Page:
When Matt Molloy came to Westport Mick performed with the Chieftains on the opening night of Matt’s pub. It was the beginning of a relationship that has prospered in the last 20 years, and Mick has frequented the landmark bar almost every night since.
“Matt and his family were very good to me. Matt Molloy’s is still my favourite haunt. I’ve been in a lot of pubs in my time but Matt Molloy’s is the best pub I ever entertained in. It is just the right size and there is a real atmosphere in there. People did their pubs up over the years and went for grandeur, and it spoiled them, but Matt never changed his. Television crews have come there from all over the world and I have sung songs for them, and Matt brought me to Dublin entertaining and brought me on the ‘Late Late Show’ – that was back in Gay Byrne’s time.”
A walking jukebox, Mick Lavelle claims to know over 1,000 songs, and few could doubt him. He says he knows the names of them all and has collected so many songs in his memory because years ago he had to sing for the same audience and had to change his set-list all the time. In his modern role as an entertainer things have changed however, and Mick says that the different crowds he meets in Molloy’s every night are usually familiar with the same songs.
“The Americans like the old songs, stories and the craic. When tourists come here they don’t want to listen to country and western because they have that at home, they want old ballads and humorous songs.” Mick also admits that a lot of the stories he is renowned for telling are ‘ould yarns’ that he has added to.
Mick remains firmly attached to his home in one of Westport’s sleepiest cul de sacs, Prospect Avenue. Not much has changed there, he says, except for the amount of people visiting the labour exchange next door. Of course, he has noticed great changes in Westport, but Mick still feels it is a great town to live in and visit.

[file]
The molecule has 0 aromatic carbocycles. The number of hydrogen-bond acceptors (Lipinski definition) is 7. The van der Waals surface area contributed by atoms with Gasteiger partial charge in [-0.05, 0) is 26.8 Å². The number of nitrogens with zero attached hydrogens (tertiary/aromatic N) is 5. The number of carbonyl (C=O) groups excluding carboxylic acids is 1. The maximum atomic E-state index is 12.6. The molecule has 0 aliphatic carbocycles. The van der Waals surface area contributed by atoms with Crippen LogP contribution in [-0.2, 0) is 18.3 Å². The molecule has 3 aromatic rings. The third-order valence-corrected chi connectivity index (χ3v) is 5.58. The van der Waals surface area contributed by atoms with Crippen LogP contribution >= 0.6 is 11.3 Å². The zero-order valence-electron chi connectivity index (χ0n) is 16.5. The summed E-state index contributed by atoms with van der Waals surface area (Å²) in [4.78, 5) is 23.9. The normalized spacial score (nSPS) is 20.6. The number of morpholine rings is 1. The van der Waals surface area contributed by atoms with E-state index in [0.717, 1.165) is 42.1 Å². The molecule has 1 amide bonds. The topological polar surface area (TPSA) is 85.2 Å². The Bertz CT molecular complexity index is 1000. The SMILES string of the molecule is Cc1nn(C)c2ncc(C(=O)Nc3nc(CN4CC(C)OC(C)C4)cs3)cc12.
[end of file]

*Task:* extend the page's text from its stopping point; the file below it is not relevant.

“I have had numerous letters from people I met over the years saying they want to come back to the town, and its friendly people. I have a lot of friends around the place, I have sisters still alive, though not in Westport, but my brothers are dead. It’s gone to the time now when you don’t know anyone, they are all strangers. You used to always meet people you knew or worked with but it’s not like that now. The only time you meet people you knew now is at a funeral. I’ve seen many fine people pass on, when you look at The Mayo News every week, you’d always see people you knew from out the country who have passed on.”
Mick had a quadruple by-pass three years ago, which inadvertently improved his ability to entertain. He had been smoking for over 50 years but gave them up after the operation. He now contends that his voice has never been better. He is not as involved with charities like the Mental Health Association and the Wheelchair Association as he used to be, but he recently recorded a CD in aid of Westport Lions Club, and will make another one soon which he hopes will raise funds for their initiatives in Kenya. Mick’s involvement with Comhaltas has similarly dwindled in recent years, but he still maintains strong links with the Westport group, and his wide circle of friends in the organisation.
Age means little to Mick Lavelle, who will soon enter his eighth decade still showing no sign of slowing down.
“I still go down the town every night, but at weekends the pubs are busy with hen parties, duck parties and stag parties. There is no sign of me slowing down though, I still love rambling down there, and only for I have that I don’t know what I’d do. I have a lot of good memories, times were hard and times have changed, but between the entertainment and all that I have been kept going and that is the way I hope it will stay.”
Age Young at heart
Home Westport, but not a Covie
Occupation Wandering troubadour
Happiest when Entertaining the masses in Matt Molloy’s pub